Although the implementation of new due diligence standards to take into consideration potential human rights abuses will require additional resources, companies are encouraged – by relevant guidance and legislation – to ensure that they are undertaking such efforts with a risk-based approach. Doing so and combining where possible, the assessment of human rights risks with the assessment of other third-party risks (such as those relating to corruption) will help to mitigate the financial impact that such requirements might have. To echo the UN’s Guiding Principle 17, it is unreasonable to expect that a large corporation perform due diligence on each and every one of the entities in its value chain, the number might be too great. In such a case, businesses should devote resources to areas where the risk of the negative impact to human rights is the greatest. In addition, companies that embrace such requirements may actually find that they have greater access to financing than companies who could be considered non-compliant.

Financial institutions, such as the 92 members of the Equator Principles Association which include banks, such as BNP Paribas, Banco Santander, CaixaBank, Crédit Agricole, Citigroup, First Abu Dhabi Bank, HSBC, SMBC and export credit institutions such as UKEF, have in the past few years increasingly demanded that assessments of environmental and social risks be performed prior to granting financing.[11] Companies have also been requested to include undertakings to set up a human rights compliance programme in their project financing. Similarly, investors are putting provisions in their commercial contracts, stipulating that they may inquire as to whether due diligence has been performed and auditors are requesting such information in their assessments. Statutory auditors, in particular in France following the enactment of the duty of care law referred to above, are becoming more and more curious about their clients’ human rights compliance programme.

“For the last several years, with increased financial exposure arising from corruption-related prosecutions, companies have been developing stronger anticorruption compliance and due diligence requirements throughout their supply chain”

For the last several years, with increased financial exposure arising from corruption-related prosecutions, companies have been developing stronger anticorruption compliance and due diligence requirements throughout their supply chain. Corporations should take advantage of these efforts and include an assessment of human rights implications in the due diligence they perform on their suppliers, subcontractors and joint venture/ consortium partners. Companies should also consider inserting human rights audit clauses in their third-party agreements to ensure that (i) their third-party contractors abide by any applicable code of ethics and (ii) they themselves verify the like with their own third-party contractors. As the above indicates, with respect to implementing due diligence for human rights, from an ethical, financial and regulatory perspective, an ounce of prevention is worth a pound of cure.

 

About the Authors:

Nicolas Tollet is a counsel at Hughes Hubbard & Reed’s Paris office and a member of the firm’s Anti-Corruption & Internal Investigations practice group. He previously served as Vice President Group Compliance for Technip, a French multinational company, and was based between Paris and Rio de Janeiro. His experience includes navigating monitorships, conducting internal and external investigations, establishing robust compliance programs, conducting third party due diligence, and developing and performing training for diverse employee populations. He has an in-depth knowledge of the FCPA, UKBA, Brazil Clean Company Act and French anti-corruption laws. He worked actively with members of the French Parliament on drafting France’s revised law on anti-corruption “Sapin 2,” which was passed into law in December 2016. In addition, Mr. Tollet teaches a course in anti-corruption compliance at the University of California at Berkeley.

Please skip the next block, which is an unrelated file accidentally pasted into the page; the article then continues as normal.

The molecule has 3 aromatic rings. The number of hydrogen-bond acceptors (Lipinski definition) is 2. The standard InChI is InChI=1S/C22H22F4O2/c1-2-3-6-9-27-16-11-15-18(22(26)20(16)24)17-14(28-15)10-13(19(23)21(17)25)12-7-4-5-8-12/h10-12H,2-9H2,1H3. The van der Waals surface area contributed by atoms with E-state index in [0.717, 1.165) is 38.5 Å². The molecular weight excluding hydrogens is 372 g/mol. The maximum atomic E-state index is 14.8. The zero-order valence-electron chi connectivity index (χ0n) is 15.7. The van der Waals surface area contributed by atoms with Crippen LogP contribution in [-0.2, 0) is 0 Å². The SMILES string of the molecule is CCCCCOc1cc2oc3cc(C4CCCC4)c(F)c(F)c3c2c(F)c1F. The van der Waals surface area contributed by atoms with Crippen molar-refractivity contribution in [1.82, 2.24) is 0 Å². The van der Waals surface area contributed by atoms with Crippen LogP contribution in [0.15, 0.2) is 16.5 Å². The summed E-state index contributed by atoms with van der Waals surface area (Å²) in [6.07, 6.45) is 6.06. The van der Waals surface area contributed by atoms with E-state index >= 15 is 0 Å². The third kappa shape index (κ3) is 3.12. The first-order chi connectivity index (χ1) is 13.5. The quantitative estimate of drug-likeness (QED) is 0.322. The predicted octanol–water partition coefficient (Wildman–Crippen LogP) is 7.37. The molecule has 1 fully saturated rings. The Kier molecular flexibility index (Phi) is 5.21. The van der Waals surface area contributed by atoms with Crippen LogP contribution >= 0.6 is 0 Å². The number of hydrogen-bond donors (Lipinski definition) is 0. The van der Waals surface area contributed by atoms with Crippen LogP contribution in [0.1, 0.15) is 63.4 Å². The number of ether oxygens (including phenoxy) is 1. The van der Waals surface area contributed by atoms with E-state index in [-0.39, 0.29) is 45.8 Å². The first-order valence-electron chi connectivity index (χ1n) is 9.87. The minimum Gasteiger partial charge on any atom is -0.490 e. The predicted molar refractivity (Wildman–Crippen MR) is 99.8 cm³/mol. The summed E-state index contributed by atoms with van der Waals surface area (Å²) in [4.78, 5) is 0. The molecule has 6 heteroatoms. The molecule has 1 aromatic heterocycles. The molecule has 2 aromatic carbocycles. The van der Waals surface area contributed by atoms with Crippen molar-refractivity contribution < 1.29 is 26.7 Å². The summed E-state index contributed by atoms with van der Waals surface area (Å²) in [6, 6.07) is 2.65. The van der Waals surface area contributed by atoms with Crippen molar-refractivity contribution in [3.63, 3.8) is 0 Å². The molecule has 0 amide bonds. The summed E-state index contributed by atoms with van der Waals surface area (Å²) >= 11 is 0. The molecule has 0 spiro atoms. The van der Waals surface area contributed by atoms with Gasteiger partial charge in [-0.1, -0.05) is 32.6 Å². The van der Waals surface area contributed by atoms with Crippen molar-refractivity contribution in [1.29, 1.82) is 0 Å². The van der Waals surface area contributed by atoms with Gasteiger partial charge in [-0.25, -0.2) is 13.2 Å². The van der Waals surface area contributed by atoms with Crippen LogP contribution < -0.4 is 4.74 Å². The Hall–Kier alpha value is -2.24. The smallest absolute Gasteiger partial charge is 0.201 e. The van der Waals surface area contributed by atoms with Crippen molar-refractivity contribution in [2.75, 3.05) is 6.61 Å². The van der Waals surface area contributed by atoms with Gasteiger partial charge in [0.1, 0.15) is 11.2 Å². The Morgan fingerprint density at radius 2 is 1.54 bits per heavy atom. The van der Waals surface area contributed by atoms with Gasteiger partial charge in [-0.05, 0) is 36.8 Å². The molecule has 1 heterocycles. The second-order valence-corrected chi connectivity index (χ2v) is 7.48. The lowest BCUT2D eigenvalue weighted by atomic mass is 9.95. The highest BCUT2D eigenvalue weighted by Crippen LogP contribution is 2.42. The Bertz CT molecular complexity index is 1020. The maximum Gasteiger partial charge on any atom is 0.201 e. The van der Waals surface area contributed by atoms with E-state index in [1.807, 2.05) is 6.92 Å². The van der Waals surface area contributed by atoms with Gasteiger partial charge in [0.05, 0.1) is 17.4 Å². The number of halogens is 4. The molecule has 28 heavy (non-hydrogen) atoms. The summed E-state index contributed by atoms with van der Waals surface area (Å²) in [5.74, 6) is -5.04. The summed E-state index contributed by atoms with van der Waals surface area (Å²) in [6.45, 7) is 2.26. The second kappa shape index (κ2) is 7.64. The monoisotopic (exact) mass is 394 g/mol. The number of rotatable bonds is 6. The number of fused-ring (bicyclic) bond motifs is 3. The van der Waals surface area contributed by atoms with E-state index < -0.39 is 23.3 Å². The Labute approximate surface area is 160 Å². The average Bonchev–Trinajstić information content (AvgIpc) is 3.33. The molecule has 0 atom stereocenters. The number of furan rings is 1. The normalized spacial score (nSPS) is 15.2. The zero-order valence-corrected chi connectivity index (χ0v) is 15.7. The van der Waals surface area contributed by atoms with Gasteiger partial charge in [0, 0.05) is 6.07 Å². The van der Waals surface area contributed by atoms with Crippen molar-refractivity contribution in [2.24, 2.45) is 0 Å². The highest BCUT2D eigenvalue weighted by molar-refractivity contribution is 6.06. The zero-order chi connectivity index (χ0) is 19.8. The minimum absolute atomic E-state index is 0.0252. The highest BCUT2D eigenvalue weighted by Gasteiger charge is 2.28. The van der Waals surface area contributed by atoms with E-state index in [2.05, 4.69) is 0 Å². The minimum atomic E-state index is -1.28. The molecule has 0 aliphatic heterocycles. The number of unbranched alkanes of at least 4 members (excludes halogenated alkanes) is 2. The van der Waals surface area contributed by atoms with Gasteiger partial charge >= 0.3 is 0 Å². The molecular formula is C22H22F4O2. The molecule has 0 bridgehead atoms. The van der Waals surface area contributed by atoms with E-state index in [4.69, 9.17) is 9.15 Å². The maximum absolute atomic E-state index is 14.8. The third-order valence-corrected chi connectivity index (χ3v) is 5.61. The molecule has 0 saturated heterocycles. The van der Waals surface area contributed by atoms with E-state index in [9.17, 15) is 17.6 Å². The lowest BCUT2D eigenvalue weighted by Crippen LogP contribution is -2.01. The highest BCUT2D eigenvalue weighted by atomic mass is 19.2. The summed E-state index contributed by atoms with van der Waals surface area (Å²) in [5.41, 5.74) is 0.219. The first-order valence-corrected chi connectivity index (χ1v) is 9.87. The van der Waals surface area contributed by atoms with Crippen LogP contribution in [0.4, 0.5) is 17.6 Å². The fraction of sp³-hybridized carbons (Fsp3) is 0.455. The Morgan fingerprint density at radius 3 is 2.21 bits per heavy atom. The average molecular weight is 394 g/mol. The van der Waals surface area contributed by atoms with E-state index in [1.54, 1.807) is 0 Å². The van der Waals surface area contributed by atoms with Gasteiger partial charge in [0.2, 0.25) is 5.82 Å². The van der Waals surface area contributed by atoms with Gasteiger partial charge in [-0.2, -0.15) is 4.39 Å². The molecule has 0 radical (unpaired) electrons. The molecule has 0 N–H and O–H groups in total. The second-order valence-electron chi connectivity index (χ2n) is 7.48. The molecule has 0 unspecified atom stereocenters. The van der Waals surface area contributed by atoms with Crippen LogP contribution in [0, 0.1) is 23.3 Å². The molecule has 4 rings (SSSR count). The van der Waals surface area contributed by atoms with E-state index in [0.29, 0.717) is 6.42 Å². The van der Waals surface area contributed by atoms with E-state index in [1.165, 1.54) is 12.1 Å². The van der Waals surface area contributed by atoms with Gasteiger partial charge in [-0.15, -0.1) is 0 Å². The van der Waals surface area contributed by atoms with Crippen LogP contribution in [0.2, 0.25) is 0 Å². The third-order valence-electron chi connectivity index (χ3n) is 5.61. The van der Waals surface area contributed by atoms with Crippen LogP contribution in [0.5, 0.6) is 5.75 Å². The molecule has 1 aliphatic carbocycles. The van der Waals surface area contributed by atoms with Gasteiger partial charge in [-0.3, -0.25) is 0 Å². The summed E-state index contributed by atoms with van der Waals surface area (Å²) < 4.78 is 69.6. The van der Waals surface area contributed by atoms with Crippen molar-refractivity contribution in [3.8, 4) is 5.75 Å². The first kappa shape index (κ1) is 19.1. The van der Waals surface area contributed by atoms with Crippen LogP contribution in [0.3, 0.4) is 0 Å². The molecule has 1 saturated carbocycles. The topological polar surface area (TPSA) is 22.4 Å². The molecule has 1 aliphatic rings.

Athena Arbes is an associate at Hughes Hubbard & Reed’s Paris office and a member of the firm’s Anti-Corruption & Internal Investigations practice group. Athena assists clients with matters involving the U.S. Foreign Corrupt Practices Act, U.K. Bribery Act, international anti-corruption law and compliance, third-party due diligence, and internal investigations. She holds a JD from American University, Washington College of Law and masters’ degrees from Université Paris Ouest Nanterre La Défense.

Footnotes:

1.Kierean Guilbert, European Chains Profit On back of Syrian Refugees In Turkish Factories: watchdog, Reuters Online (Nov. 3, 2017).

2.Peter Bengtsen, Workers Held Captive In Indian Mills Supplying Hugo Boss, The Guardian Online (Jan. 4, 2018).

3.Emma Graham-Harrison, M&S And Others Supplied By Factories That Mistreat Workers, Rights Group Says, The Guardian Online (March 12, 2015).

4.Office of the High Commissioner, United Nations of Human Rights, The Corporate Responsibility to Respect Human Rights, An Interpretive Guide (2012).

5.OECD, OECD Due Diligence Guidance For Responsible Supply Chains In The Garment And Footwear Sector (2017).

6.International Labour Organisation, Tripartite Declaration of Principles Concerning Multinational Enterprises And Social Policy (2017).

7.Section 54 (‘Transparency in Supply Chains’), Annex A, Modern Slavery Act (2015).

8.Directive 2014/95/EU of the European Parliament and of the Council of 22 October 2014 amending Directive 2013/34/EU as regards disclosure of non-financial and diversity information by certain large undertakings and groups.

9.Loi n°2017-399 du 27 mars 2017 relative au devoir de vigilance des sociétés mères et des entreprises donneuses d’ordre (March 28, 2017).

10.Specifically, the law applies to companies incorporated or registered in France for two consecutive fiscal years which either employ 5,000 people in France or at least 10,000 people in France and abroad.

11.The Equator Principles (2013). See also Thun Group of Banks, Discussion Paper on the Implications of UN Guiding Principles 13 & 17 in a Corporate and Investment Banking Context (2017).